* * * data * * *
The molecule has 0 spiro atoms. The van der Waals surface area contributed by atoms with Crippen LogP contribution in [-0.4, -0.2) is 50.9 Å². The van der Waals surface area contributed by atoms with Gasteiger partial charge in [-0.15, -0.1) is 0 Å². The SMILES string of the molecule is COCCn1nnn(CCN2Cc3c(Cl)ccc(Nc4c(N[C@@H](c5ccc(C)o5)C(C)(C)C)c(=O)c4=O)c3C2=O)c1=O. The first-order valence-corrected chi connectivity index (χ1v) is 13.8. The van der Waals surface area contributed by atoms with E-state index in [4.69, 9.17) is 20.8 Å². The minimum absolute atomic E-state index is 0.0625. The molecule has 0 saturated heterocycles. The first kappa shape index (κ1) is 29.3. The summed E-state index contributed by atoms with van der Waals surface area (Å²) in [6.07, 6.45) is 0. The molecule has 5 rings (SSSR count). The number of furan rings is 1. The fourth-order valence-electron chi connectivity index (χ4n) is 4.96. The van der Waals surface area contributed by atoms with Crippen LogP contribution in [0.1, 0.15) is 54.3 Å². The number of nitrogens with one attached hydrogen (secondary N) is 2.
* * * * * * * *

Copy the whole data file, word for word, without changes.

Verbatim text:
The molecule has 0 spiro atoms. The van der Waals surface area contributed by atoms with Crippen LogP contribution in [-0.4, -0.2) is 50.9 Å². The van der Waals surface area contributed by atoms with Gasteiger partial charge in [-0.15, -0.1) is 0 Å². The SMILES string of the molecule is COCCn1nnn(CCN2Cc3c(Cl)ccc(Nc4c(N[C@@H](c5ccc(C)o5)C(C)(C)C)c(=O)c4=O)c3C2=O)c1=O. The first-order valence-corrected chi connectivity index (χ1v) is 13.8. The van der Waals surface area contributed by atoms with E-state index in [4.69, 9.17) is 20.8 Å². The minimum absolute atomic E-state index is 0.0625. The molecule has 0 saturated heterocycles. The first kappa shape index (κ1) is 29.3. The summed E-state index contributed by atoms with van der Waals surface area (Å²) in [6.07, 6.45) is 0. The molecule has 5 rings (SSSR count). The number of furan rings is 1. The fourth-order valence-electron chi connectivity index (χ4n) is 4.96. The van der Waals surface area contributed by atoms with Crippen LogP contribution in [0.1, 0.15) is 54.3 Å². The number of nitrogens with one attached hydrogen (secondary N) is 2.